The “under stress” protocol is designed to help a facility cope with a crisis situation while maintaining continuity of care and safeguarding patient and staff safety.

It is the last level of alert before the “white plan” status, which allows hospitals to cancel or postpone appointments and non-urgent operations in order to redirect staff and resources to the most urgent cases. ; and add emergency beds.

Covid has only intensified the problem, doctors say.

Agnès Cornillault, director of the Center hospitalier Jacques-Cœur de Bourges, declared: “Obviously, the hospital is in an even greater crisis, because today, we are living with the Covid.

“I have no doubts about the hospital’s ability to adapt, but I doubt its ability to remain resilient and withstand another crisis. So many people have given so much to overcome the peaks of the crisis. As a result, people are exhausted and wonder what they want to do next.

“We’ve really run out of time in the last few years to talk about what we’re doing. Everything is timed and under pressure. But we have to make sure we have time to think about what we’re doing.

The hospital expects to have to transfer some patients to nearby hospitals if an influx of Covid patients is admitted over the next few days and weeks – but there is no guarantee of a place elsewhere either.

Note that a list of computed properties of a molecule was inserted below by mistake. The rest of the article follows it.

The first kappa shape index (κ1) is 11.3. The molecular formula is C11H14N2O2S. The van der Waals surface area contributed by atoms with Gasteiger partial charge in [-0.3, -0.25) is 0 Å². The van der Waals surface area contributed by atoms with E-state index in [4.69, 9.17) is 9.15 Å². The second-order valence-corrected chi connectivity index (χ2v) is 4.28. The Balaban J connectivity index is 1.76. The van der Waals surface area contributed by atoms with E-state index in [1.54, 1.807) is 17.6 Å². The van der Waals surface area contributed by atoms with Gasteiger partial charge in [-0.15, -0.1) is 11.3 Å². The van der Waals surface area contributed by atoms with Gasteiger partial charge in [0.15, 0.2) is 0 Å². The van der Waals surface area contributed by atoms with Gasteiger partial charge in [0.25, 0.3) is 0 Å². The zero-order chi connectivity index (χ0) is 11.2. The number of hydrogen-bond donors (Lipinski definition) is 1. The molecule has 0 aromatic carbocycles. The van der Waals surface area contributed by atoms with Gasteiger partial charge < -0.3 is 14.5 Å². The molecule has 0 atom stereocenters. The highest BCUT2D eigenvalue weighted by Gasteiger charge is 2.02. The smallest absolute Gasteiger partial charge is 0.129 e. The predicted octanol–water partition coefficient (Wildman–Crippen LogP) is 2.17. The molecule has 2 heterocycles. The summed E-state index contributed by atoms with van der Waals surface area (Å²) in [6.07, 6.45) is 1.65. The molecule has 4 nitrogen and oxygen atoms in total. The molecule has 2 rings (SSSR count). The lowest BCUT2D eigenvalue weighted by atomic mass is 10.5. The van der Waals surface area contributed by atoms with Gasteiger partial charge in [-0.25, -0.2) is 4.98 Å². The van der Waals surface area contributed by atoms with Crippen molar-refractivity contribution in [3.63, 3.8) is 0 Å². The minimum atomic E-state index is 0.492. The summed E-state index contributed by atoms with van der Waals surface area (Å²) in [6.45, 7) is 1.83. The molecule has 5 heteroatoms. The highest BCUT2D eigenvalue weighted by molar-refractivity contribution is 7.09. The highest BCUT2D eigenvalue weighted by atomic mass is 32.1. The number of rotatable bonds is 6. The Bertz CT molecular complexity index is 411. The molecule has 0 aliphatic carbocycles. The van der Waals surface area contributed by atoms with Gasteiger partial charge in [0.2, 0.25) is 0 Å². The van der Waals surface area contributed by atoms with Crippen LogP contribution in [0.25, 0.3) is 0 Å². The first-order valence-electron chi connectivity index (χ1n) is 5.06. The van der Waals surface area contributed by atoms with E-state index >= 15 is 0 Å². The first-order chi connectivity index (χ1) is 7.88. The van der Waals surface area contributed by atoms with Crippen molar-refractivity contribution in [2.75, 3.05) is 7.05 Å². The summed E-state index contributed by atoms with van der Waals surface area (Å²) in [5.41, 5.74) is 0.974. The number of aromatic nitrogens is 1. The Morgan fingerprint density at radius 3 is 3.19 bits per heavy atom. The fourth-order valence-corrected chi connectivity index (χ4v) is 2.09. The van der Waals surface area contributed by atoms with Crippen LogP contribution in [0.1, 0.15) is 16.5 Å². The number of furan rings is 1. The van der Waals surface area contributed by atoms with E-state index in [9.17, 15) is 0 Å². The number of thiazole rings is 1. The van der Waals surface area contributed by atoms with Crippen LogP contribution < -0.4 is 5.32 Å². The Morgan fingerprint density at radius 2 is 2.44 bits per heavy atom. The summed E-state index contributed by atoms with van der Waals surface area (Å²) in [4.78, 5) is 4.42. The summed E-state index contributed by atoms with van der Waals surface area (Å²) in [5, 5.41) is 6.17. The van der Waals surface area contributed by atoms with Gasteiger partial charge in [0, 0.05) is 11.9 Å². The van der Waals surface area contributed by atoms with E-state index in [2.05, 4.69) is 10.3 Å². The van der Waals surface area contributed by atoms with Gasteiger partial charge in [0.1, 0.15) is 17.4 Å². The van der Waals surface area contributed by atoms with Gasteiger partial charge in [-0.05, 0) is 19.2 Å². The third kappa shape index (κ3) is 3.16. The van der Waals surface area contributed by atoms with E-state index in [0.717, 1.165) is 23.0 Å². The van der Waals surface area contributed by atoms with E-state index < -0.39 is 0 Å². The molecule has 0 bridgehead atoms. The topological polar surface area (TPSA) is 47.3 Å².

“Unvaccinated” occupy intensive care beds

The “white plan” has already been promulgated in certain hospitals in France, notably in Colmar and Mulhouse in Haut-Rhin, Grand Est.

Colmar hospital sounded the alarm on December 1 and stressed that its resuscitation services are now overflowing with unvaccinated people.

Emergency chief Dr Yannick Gottwalles told France Bleu: “All Covid patients admitted to intensive care who are not vaccinated. The intensive care units are saturated with patients who would not be there if they had been vaccinated.

“We are dealing with this and increasing our capacity because the fifth wave is here and we are not done with this epidemic yet.”

Her colleague, Dr Elisabeth Gaertner, head of the anesthesia-intensive care unit at the hospital, said: “I see patients who are 20, 37 or 40 years old, who do not show any signs of other ailments, and who must be intubated because arriving in great respiratory distress.

Mulhouse hospital currently has 77 Covid patients, including 16 in intensive care.

The occupancy rate of intensive care beds is currently 37.3% throughout France, but the capacity varies considerably from one department to another.

(Map: France Bleu)

It comes as the fifth wave of Covid continues at a steady pace in France, and the government is urging all eligible adults aged 18 and over to reserve their booster shots as soon as possible.

The latest figures from Public Health France (December 1) show that there have been 49,610 new confirmed cases of Covid in France in the past 24 hours, and 93 more deaths.

The rate of positive tests is now 5.8%, and the first case of the new Omicron variant is now confirmed, in the Paris region.